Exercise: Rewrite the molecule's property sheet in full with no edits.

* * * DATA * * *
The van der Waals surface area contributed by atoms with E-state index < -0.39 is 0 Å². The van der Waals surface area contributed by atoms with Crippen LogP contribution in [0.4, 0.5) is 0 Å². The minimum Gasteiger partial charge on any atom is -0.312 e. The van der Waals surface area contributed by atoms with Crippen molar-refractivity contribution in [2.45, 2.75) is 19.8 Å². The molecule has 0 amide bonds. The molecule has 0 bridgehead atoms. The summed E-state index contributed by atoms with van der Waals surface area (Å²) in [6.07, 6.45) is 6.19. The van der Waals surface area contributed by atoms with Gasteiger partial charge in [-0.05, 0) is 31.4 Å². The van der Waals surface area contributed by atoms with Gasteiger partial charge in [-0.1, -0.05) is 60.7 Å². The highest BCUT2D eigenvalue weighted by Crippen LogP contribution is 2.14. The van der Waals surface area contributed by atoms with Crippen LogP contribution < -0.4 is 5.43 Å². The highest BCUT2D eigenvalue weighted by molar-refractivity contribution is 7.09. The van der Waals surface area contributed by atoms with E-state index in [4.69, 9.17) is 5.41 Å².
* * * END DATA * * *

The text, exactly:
The van der Waals surface area contributed by atoms with E-state index < -0.39 is 0 Å². The van der Waals surface area contributed by atoms with Crippen LogP contribution in [0.4, 0.5) is 0 Å². The minimum Gasteiger partial charge on any atom is -0.312 e. The van der Waals surface area contributed by atoms with Crippen molar-refractivity contribution in [2.45, 2.75) is 19.8 Å². The molecule has 0 amide bonds. The molecule has 0 bridgehead atoms. The summed E-state index contributed by atoms with van der Waals surface area (Å²) in [6.07, 6.45) is 6.19. The van der Waals surface area contributed by atoms with Gasteiger partial charge in [-0.05, 0) is 31.4 Å². The van der Waals surface area contributed by atoms with Gasteiger partial charge in [-0.1, -0.05) is 60.7 Å². The highest BCUT2D eigenvalue weighted by Crippen LogP contribution is 2.14. The van der Waals surface area contributed by atoms with Crippen LogP contribution < -0.4 is 5.43 Å². The highest BCUT2D eigenvalue weighted by molar-refractivity contribution is 7.09. The van der Waals surface area contributed by atoms with E-state index in [4.69, 9.17) is 5.41 Å².